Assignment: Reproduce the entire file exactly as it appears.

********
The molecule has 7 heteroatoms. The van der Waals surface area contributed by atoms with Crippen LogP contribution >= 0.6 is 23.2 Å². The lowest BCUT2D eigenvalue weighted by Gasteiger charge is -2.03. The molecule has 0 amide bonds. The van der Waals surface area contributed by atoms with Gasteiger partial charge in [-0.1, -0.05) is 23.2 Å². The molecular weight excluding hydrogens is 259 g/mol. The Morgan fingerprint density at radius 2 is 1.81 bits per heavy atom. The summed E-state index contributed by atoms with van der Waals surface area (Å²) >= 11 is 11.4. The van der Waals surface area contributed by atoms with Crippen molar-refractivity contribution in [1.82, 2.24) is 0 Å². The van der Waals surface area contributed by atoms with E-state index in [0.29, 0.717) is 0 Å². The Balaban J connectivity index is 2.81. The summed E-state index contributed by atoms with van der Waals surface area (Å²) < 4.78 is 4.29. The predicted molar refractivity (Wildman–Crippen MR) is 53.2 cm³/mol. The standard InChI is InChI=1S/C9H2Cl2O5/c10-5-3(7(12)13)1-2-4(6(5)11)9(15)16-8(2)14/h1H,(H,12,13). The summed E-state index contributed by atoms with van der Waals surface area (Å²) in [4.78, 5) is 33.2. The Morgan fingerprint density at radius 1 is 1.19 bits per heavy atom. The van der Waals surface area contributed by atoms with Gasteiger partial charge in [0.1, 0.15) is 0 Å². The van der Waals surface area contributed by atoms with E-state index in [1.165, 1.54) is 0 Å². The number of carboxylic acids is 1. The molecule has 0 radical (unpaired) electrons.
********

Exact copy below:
The molecule has 7 heteroatoms. The van der Waals surface area contributed by atoms with Crippen LogP contribution >= 0.6 is 23.2 Å². The lowest BCUT2D eigenvalue weighted by Gasteiger charge is -2.03. The molecule has 0 amide bonds. The van der Waals surface area contributed by atoms with Gasteiger partial charge in [-0.1, -0.05) is 23.2 Å². The molecular weight excluding hydrogens is 259 g/mol. The Morgan fingerprint density at radius 2 is 1.81 bits per heavy atom. The summed E-state index contributed by atoms with van der Waals surface area (Å²) >= 11 is 11.4. The van der Waals surface area contributed by atoms with Crippen molar-refractivity contribution in [1.82, 2.24) is 0 Å². The van der Waals surface area contributed by atoms with E-state index in [0.29, 0.717) is 0 Å². The Balaban J connectivity index is 2.81. The summed E-state index contributed by atoms with van der Waals surface area (Å²) < 4.78 is 4.29. The predicted molar refractivity (Wildman–Crippen MR) is 53.2 cm³/mol. The standard InChI is InChI=1S/C9H2Cl2O5/c10-5-3(7(12)13)1-2-4(6(5)11)9(15)16-8(2)14/h1H,(H,12,13). The summed E-state index contributed by atoms with van der Waals surface area (Å²) in [4.78, 5) is 33.2. The Morgan fingerprint density at radius 1 is 1.19 bits per heavy atom. The van der Waals surface area contributed by atoms with Gasteiger partial charge in [0.1, 0.15) is 0 Å². The van der Waals surface area contributed by atoms with E-state index in [1.165, 1.54) is 0 Å². The number of carboxylic acids is 1. The molecule has 0 radical (unpaired) electrons.